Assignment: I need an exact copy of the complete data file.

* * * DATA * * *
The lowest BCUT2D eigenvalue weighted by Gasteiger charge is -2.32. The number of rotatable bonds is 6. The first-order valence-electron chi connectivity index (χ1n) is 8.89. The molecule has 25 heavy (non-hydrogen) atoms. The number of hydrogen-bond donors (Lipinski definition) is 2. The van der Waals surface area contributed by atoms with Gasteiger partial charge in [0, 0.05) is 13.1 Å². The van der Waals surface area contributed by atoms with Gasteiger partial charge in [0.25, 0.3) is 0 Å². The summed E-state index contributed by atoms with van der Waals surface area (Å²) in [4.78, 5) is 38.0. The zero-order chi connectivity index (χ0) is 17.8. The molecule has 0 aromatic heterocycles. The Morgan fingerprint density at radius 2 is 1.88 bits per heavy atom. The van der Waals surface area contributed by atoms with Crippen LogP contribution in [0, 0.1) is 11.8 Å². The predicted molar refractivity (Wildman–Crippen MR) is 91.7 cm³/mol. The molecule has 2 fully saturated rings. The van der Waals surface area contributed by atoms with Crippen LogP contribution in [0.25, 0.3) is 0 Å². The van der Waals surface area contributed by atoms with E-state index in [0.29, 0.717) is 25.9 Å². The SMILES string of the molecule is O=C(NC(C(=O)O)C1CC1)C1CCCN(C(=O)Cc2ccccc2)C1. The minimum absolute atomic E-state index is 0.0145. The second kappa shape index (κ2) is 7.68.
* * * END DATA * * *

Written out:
The lowest BCUT2D eigenvalue weighted by Gasteiger charge is -2.32. The number of rotatable bonds is 6. The first-order valence-electron chi connectivity index (χ1n) is 8.89. The molecule has 25 heavy (non-hydrogen) atoms. The number of hydrogen-bond donors (Lipinski definition) is 2. The van der Waals surface area contributed by atoms with Gasteiger partial charge in [0, 0.05) is 13.1 Å². The van der Waals surface area contributed by atoms with Gasteiger partial charge in [0.25, 0.3) is 0 Å². The summed E-state index contributed by atoms with van der Waals surface area (Å²) in [4.78, 5) is 38.0. The zero-order chi connectivity index (χ0) is 17.8. The molecule has 0 aromatic heterocycles. The Morgan fingerprint density at radius 2 is 1.88 bits per heavy atom. The van der Waals surface area contributed by atoms with Crippen LogP contribution in [0, 0.1) is 11.8 Å². The predicted molar refractivity (Wildman–Crippen MR) is 91.7 cm³/mol. The molecule has 2 fully saturated rings. The van der Waals surface area contributed by atoms with Crippen LogP contribution in [0.25, 0.3) is 0 Å². The van der Waals surface area contributed by atoms with E-state index in [0.29, 0.717) is 25.9 Å². The SMILES string of the molecule is O=C(NC(C(=O)O)C1CC1)C1CCCN(C(=O)Cc2ccccc2)C1. The minimum absolute atomic E-state index is 0.0145. The second kappa shape index (κ2) is 7.68.